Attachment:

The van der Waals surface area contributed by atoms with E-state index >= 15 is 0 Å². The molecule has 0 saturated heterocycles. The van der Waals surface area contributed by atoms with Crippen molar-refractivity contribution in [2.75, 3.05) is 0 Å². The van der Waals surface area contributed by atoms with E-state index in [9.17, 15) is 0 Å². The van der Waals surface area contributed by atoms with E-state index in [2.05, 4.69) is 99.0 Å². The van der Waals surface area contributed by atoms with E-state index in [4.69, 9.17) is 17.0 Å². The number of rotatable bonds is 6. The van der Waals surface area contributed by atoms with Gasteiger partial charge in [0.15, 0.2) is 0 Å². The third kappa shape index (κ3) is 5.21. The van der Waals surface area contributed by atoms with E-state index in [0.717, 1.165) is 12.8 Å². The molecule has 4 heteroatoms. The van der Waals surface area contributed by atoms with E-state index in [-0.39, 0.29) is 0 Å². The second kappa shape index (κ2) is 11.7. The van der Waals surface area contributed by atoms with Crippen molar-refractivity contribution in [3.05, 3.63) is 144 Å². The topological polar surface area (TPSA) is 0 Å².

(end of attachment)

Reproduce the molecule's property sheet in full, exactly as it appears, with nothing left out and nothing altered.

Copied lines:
The van der Waals surface area contributed by atoms with E-state index >= 15 is 0 Å². The molecule has 0 saturated heterocycles. The van der Waals surface area contributed by atoms with Crippen molar-refractivity contribution in [2.75, 3.05) is 0 Å². The van der Waals surface area contributed by atoms with E-state index in [9.17, 15) is 0 Å². The van der Waals surface area contributed by atoms with E-state index in [2.05, 4.69) is 99.0 Å². The van der Waals surface area contributed by atoms with E-state index in [4.69, 9.17) is 17.0 Å². The number of rotatable bonds is 6. The van der Waals surface area contributed by atoms with Gasteiger partial charge in [0.15, 0.2) is 0 Å². The third kappa shape index (κ3) is 5.21. The van der Waals surface area contributed by atoms with E-state index in [0.717, 1.165) is 12.8 Å². The molecule has 4 heteroatoms. The van der Waals surface area contributed by atoms with E-state index in [-0.39, 0.29) is 0 Å². The second kappa shape index (κ2) is 11.7. The van der Waals surface area contributed by atoms with Crippen molar-refractivity contribution in [3.05, 3.63) is 144 Å². The topological polar surface area (TPSA) is 0 Å².